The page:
J. W. told McDuff that the information came from someone who claimed to have been in Austin with him. McDuff steadfastly asserted that every trip he had ever taken to Austin he had taken alone. It was J. W.'s turn to get aggressive. The source had taken a polygraph and passed it. McDuff quickly stated that he could take a polygraph and pass it too. J. W. then identified Hank Worley as the source, just to see how McDuff would react. He paused, and then denied being in Austin.
Thinking about the Yogurt Shop Murders, Chuck asked McDuff if he had ever been in a shopping mall with a skating rink. (He was referring to the Northcross Mall on Anderson Lane in Austin, only a few hundred yards from the yogurt shop.) McDuff quickly answered no.
As the men hammered away, McDuff could only respond, "Wrong guy, not me." He said that a number of times. Each time he said it he became more ashen. And he never asked what crime he was being accused of.
At 4:41
, McDuff indicated that he would like an attorney, abruptly ending the interview. He was returned to his cell.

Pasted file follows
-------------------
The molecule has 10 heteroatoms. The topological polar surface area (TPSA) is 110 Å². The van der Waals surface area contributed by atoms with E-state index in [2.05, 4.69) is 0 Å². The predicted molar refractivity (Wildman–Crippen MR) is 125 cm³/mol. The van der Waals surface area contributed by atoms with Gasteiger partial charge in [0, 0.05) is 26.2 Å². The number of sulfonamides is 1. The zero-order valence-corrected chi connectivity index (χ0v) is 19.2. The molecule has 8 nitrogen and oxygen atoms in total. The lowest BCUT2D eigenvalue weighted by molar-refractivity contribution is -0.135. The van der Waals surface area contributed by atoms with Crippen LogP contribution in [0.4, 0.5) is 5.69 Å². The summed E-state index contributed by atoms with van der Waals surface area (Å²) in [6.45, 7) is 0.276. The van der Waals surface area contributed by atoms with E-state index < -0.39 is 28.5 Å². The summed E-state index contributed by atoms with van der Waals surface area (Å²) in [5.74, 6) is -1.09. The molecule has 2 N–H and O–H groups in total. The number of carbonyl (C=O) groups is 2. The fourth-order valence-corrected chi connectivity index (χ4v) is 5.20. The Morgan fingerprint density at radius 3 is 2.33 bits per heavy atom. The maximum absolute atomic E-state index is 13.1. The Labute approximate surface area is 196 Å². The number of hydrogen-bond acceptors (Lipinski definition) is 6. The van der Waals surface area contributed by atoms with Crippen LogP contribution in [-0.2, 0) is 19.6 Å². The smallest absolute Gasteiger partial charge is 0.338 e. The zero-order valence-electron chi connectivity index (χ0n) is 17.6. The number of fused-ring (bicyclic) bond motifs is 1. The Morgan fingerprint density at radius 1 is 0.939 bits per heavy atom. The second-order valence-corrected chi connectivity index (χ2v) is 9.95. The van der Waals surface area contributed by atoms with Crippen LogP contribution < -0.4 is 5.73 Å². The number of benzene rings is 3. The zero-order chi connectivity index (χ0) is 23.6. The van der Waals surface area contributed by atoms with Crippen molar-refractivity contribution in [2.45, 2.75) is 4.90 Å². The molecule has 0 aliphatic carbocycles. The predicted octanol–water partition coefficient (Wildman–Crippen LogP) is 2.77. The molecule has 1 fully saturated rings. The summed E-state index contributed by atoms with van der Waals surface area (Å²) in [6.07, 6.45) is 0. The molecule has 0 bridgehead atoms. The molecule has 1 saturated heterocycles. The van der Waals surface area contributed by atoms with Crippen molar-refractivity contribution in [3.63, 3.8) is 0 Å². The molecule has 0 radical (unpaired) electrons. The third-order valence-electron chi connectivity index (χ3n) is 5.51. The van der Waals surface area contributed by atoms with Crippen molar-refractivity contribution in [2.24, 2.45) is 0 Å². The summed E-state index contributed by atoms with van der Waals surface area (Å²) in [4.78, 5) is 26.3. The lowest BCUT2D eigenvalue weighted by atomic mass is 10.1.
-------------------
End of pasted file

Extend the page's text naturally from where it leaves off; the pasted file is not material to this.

Page 290
The following day the ATF executed a search warrant for McDuff's ninth floor apartment at 350 East Armour Boulevard. The apartment building was located in a run-down neighborhood with old houses. J. W. assisted in the search and discovered an array of shoelaces and cotton ropes tied in a variety of knots. Bobby Hogeland and Parnell discovered the knife McDuff slept with.
Local ATF agents were able to confirm that McDuff hung around with and once roomed with a man nicknamed ''Indian" whose real name was Francis. Francis had a serious drinking problem and had been thrown out of some of the apartments he lived in. Chuck Meyer recalled, "He kind of reminds you of that guy in